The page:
Gender Bender: How to Break Free from Gender Stereotypes

This article was originally published in Masalamommas.


picture courtesy of Masalamommas


I am a strong advocate for gender equality. It bothers me immensely when I see and overhear gender stereotypes integrated so casually into conversation. Whether it is talk between a couple of North American moms at the local organically sourced coffee shop or in the drawing room of a sprawling mansion with a group of South Asian women chattering over high tea. Despite one’s education and progressive thinking, the majority of us are unable to erase gender bias from our internal programming.

I am not going to get into the “why” and “how” of the origins of such stereotypes because we have all experienced it, regardless of ethnicity and culture.  I will however discuss what we can do about it to ensure our children are armed with knowledge, perspective and an open mind to make equality a reality. Guess who the first change starts from?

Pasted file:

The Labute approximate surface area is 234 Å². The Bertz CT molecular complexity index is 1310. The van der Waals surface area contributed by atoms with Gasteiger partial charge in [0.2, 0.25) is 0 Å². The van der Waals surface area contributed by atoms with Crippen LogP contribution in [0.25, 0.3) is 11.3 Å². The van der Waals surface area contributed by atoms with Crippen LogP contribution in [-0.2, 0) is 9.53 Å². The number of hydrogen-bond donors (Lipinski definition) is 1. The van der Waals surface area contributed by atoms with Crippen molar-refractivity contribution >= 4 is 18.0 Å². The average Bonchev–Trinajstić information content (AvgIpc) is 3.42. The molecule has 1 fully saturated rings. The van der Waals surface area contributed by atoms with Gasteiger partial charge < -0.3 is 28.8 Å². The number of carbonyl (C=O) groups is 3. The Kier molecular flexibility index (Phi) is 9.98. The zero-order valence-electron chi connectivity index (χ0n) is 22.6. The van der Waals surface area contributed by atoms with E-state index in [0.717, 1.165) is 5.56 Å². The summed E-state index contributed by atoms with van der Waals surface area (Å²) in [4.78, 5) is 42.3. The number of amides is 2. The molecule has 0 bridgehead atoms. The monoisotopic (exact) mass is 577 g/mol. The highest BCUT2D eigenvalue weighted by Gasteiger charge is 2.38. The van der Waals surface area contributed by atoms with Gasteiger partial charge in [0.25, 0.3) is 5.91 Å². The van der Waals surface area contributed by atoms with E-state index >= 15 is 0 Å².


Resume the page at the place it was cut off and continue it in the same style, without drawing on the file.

A child’s earliest exposure to what it means to be male or female comes from parents (Lauer & Lauer, 1994; Santrock, 1994; Kaplan, 1991). Children internalize these messages with awareness of gender role differences from two years old (Weinraub et al., 1984). This is further reinforced through school and in particular the media. As children develop, these stereotypes become firmly entrenched beliefs and thus, are a part of the child’s self-concept (Susan D Witt, 1997).

Now if you are like me, your reaction to this last bit would have been…

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